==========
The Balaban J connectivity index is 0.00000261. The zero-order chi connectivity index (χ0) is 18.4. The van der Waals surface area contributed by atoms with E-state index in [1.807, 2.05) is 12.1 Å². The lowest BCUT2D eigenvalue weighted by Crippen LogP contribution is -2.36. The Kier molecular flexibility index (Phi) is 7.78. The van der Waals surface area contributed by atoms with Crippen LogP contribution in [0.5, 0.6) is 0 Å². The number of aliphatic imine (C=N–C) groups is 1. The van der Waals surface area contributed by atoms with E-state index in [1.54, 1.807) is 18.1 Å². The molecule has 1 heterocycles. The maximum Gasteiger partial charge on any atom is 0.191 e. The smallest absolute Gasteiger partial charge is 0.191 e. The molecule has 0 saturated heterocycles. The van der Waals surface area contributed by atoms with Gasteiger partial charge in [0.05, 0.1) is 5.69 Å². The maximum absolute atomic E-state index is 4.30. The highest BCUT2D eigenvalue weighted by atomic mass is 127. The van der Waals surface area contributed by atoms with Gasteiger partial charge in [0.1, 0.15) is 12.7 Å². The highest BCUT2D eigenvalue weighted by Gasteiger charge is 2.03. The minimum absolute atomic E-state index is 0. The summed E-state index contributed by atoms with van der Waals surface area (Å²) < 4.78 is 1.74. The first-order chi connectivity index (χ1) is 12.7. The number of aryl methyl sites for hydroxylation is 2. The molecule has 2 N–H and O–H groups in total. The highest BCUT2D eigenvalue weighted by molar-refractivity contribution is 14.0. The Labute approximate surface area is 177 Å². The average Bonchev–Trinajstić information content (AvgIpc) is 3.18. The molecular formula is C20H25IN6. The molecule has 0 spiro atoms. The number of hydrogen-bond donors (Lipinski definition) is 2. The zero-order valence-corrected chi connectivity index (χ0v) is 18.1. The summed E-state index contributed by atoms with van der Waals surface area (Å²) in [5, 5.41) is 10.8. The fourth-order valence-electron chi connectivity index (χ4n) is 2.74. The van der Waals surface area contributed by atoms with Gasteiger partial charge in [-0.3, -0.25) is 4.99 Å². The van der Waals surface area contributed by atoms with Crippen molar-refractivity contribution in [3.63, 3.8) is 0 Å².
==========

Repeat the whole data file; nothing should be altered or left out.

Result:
The Balaban J connectivity index is 0.00000261. The zero-order chi connectivity index (χ0) is 18.4. The van der Waals surface area contributed by atoms with E-state index in [1.807, 2.05) is 12.1 Å². The lowest BCUT2D eigenvalue weighted by Crippen LogP contribution is -2.36. The Kier molecular flexibility index (Phi) is 7.78. The van der Waals surface area contributed by atoms with Crippen LogP contribution in [0.5, 0.6) is 0 Å². The number of aliphatic imine (C=N–C) groups is 1. The van der Waals surface area contributed by atoms with E-state index in [1.54, 1.807) is 18.1 Å². The molecule has 1 heterocycles. The maximum Gasteiger partial charge on any atom is 0.191 e. The smallest absolute Gasteiger partial charge is 0.191 e. The molecule has 0 saturated heterocycles. The van der Waals surface area contributed by atoms with Gasteiger partial charge in [0.05, 0.1) is 5.69 Å². The maximum absolute atomic E-state index is 4.30. The highest BCUT2D eigenvalue weighted by atomic mass is 127. The van der Waals surface area contributed by atoms with Gasteiger partial charge in [0.1, 0.15) is 12.7 Å². The highest BCUT2D eigenvalue weighted by Gasteiger charge is 2.03. The minimum absolute atomic E-state index is 0. The summed E-state index contributed by atoms with van der Waals surface area (Å²) < 4.78 is 1.74. The first-order chi connectivity index (χ1) is 12.7. The number of aryl methyl sites for hydroxylation is 2. The molecule has 2 N–H and O–H groups in total. The highest BCUT2D eigenvalue weighted by molar-refractivity contribution is 14.0. The Labute approximate surface area is 177 Å². The average Bonchev–Trinajstić information content (AvgIpc) is 3.18. The molecular formula is C20H25IN6. The molecule has 0 spiro atoms. The number of hydrogen-bond donors (Lipinski definition) is 2. The zero-order valence-corrected chi connectivity index (χ0v) is 18.1. The summed E-state index contributed by atoms with van der Waals surface area (Å²) in [5, 5.41) is 10.8. The fourth-order valence-electron chi connectivity index (χ4n) is 2.74. The van der Waals surface area contributed by atoms with Gasteiger partial charge in [-0.3, -0.25) is 4.99 Å². The van der Waals surface area contributed by atoms with Crippen molar-refractivity contribution in [3.63, 3.8) is 0 Å².